It’s pretty unlikely you’ll be able to install a full size canal plot in your garden, but the show is full of great ideas that you can take home. Here are few that we found interesting and very achievable that you could consider for your own garden.
Oil drum containers
You only need to take a look at Debi Holland’s feature on unusual containers to see that pretty much anything that holds compost can be used to grow plants. On The CAMFED Garden: Giving Girls in Africa a Space to Grow, there are some large recycled oil cans that have been painted in bright colours, filled with soil and used to grow edible plants.
These are great growing containers because they hold plenty of soil, are stable so they are unlikely to blow over in high winds, and can be decorated to suit your garden style. Remember to ensure there are drainage holes for the excess water to escape. 289
Decorative moss balls
Moss is a very undervalued garden ‘plant’. It stays green as long as it is kept moist and it has a wonderful texture. Over the years it has been used creatively in a variety of gardens and indeed even at this year’s show the Artisan Garden Green Switch uses mosses in its Japanese garden. You can’t go and harvest moss in the wild, but you can make your own moss balls or buy moss balls to decorate around the base of a specimen tree in a planter.
This display was on the Oxenwood Stand on Pavilion Way on the showground at stand 606.
Using hazel sticks as pea supports has been a traditional, rustic and eco way to support these plants for decades if not centuries. But there are lots of other plant stems that can also be used.
On the Space to Grow – The Montessori Centenary Children’s Garden, there are plants with soft cream and pink sweet pea flowers clambering up dark red cornus stems. It’s a charming effect adding additional colour to the scene and providing a practical use for the prunings of the vigorous plant. Just lovely.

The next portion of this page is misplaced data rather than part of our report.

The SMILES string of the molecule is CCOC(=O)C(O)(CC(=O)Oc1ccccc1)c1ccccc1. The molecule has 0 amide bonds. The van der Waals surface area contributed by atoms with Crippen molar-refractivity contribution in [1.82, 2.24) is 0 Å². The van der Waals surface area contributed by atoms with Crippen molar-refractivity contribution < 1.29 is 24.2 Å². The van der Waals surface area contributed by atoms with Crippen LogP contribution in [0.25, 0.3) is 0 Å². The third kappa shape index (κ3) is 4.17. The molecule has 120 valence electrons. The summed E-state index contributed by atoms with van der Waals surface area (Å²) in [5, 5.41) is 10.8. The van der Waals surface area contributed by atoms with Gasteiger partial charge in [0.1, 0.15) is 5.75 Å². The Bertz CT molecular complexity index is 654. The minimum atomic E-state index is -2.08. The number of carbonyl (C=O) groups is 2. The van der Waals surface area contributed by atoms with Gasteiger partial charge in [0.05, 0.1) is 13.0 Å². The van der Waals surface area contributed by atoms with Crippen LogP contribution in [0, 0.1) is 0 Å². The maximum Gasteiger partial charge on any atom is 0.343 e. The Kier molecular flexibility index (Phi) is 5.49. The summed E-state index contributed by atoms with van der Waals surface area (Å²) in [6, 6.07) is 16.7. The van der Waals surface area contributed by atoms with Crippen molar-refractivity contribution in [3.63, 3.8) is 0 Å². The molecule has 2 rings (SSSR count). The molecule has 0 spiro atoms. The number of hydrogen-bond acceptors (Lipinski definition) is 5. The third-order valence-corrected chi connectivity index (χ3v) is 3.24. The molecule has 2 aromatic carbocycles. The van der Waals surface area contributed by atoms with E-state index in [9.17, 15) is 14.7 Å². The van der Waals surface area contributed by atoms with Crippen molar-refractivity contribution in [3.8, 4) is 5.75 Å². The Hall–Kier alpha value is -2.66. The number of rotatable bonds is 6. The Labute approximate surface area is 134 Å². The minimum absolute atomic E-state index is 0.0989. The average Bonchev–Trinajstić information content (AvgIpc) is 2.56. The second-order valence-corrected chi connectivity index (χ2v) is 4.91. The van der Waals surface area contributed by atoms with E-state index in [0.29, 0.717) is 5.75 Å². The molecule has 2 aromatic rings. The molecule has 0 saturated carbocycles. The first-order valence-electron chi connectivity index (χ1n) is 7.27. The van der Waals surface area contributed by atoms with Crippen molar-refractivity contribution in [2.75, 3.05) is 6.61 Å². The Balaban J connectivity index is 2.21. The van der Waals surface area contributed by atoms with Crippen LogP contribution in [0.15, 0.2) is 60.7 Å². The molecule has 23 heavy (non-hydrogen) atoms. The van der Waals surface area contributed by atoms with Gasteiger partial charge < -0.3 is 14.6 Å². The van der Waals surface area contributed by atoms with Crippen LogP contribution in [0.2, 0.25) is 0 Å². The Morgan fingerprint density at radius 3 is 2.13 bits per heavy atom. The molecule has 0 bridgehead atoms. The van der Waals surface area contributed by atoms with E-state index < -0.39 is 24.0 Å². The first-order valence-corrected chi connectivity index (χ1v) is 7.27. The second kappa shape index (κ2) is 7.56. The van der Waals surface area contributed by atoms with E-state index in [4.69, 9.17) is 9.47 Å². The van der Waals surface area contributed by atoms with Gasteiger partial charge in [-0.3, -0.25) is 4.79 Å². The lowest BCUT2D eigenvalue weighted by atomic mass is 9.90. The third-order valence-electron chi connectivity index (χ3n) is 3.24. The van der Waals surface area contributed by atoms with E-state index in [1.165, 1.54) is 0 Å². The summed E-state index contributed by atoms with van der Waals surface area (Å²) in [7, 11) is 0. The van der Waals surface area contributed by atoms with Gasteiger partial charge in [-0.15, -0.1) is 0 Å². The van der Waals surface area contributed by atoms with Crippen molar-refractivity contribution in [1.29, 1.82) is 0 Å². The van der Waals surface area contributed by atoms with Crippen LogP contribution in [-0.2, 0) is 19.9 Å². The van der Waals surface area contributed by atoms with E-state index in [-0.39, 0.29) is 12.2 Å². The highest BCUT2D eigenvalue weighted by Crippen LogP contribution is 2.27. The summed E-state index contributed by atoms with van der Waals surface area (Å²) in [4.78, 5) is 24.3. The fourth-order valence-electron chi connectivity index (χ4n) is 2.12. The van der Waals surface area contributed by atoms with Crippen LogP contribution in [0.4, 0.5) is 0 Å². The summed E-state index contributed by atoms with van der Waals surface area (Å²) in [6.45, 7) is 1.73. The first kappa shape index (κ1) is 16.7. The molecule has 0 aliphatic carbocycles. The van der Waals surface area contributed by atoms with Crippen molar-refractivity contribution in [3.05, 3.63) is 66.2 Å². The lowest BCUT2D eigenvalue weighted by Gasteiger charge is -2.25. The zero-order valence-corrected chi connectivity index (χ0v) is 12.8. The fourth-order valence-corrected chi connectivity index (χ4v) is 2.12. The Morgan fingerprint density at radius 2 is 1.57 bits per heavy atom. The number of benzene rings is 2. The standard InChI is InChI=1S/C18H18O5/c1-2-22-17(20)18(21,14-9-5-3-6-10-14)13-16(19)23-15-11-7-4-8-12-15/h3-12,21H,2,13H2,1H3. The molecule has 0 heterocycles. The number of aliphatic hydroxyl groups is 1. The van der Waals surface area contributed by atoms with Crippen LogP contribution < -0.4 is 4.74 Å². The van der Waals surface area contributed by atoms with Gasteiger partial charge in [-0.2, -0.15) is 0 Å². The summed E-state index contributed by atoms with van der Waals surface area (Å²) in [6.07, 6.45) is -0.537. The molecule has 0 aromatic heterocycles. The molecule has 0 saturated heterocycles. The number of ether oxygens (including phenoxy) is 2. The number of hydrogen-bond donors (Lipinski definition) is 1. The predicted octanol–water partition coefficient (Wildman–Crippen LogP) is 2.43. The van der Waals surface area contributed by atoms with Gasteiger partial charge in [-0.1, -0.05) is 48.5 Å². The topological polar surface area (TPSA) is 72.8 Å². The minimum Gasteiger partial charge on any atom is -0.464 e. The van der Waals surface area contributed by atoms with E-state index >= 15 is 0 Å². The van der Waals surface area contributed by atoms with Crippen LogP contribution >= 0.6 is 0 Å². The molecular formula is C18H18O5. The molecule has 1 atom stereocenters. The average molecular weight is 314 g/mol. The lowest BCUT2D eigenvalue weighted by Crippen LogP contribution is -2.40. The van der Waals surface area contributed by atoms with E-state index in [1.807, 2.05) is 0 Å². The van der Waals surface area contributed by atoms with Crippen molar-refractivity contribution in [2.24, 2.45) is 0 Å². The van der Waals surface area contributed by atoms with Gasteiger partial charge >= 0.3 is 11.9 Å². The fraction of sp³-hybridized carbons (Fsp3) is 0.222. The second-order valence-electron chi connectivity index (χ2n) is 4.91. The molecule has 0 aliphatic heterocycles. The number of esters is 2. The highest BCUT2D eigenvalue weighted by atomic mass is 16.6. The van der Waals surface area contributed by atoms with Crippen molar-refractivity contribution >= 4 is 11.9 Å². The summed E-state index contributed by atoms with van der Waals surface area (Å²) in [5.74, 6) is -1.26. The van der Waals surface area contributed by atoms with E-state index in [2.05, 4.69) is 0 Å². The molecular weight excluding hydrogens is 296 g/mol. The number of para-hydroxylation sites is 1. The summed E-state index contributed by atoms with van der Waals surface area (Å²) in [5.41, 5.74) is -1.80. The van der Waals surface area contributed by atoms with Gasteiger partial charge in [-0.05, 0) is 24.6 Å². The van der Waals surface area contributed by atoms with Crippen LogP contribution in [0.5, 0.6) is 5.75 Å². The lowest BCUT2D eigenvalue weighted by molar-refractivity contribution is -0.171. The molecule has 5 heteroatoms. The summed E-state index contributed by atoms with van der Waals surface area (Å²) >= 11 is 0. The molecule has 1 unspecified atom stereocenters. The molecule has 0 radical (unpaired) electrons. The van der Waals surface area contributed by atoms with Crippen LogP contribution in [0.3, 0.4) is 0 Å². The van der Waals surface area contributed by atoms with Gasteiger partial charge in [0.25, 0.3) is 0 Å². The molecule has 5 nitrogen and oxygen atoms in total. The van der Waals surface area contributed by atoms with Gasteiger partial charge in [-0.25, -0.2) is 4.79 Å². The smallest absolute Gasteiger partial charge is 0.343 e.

Here’s another idea from the Space to Grow – The Montessori Centenary Children’s Garden, utilizing every aspect of the space available.
Using a shipping container as a classroom is a great idea, but here the container has been raised so that the floor creates a roof over an area beneath. This ‘underground’ area makes a great den, perfect storage space and a shelter or play space for the little ones. Of course it is essential to ensure that it is correctly installed and safely positioned by professional engineers.
We all love having cut flowers in the house, but an informal arrangement of flowers outdoors can quickly transform a dining table, or even just a corner of the garden.
You can pick a posy and pop it in a jam jar or if you’ve got a lot of flowers, then use a water jug or vase. Don’t leave it out in heavy wind or rain as it might blow over. It’s the perfect way to decorate your outdoor dining area.